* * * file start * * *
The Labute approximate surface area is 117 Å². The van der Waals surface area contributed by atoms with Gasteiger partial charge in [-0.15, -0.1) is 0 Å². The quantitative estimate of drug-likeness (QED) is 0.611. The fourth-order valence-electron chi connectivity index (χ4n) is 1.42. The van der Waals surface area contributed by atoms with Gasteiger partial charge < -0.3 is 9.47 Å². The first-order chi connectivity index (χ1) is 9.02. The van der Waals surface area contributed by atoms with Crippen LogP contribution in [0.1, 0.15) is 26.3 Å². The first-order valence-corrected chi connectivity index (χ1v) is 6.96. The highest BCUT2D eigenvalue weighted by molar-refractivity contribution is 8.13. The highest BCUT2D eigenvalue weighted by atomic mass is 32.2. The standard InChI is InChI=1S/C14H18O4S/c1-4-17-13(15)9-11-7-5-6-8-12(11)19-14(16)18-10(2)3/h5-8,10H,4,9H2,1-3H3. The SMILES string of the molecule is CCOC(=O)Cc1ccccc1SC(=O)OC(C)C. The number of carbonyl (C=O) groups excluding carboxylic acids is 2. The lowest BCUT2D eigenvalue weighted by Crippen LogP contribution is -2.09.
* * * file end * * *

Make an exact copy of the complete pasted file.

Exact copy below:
The Labute approximate surface area is 117 Å². The van der Waals surface area contributed by atoms with Gasteiger partial charge in [-0.15, -0.1) is 0 Å². The quantitative estimate of drug-likeness (QED) is 0.611. The fourth-order valence-electron chi connectivity index (χ4n) is 1.42. The van der Waals surface area contributed by atoms with Gasteiger partial charge < -0.3 is 9.47 Å². The first-order chi connectivity index (χ1) is 9.02. The van der Waals surface area contributed by atoms with Crippen LogP contribution in [0.1, 0.15) is 26.3 Å². The first-order valence-corrected chi connectivity index (χ1v) is 6.96. The highest BCUT2D eigenvalue weighted by molar-refractivity contribution is 8.13. The highest BCUT2D eigenvalue weighted by atomic mass is 32.2. The standard InChI is InChI=1S/C14H18O4S/c1-4-17-13(15)9-11-7-5-6-8-12(11)19-14(16)18-10(2)3/h5-8,10H,4,9H2,1-3H3. The SMILES string of the molecule is CCOC(=O)Cc1ccccc1SC(=O)OC(C)C. The number of carbonyl (C=O) groups excluding carboxylic acids is 2. The lowest BCUT2D eigenvalue weighted by Crippen LogP contribution is -2.09.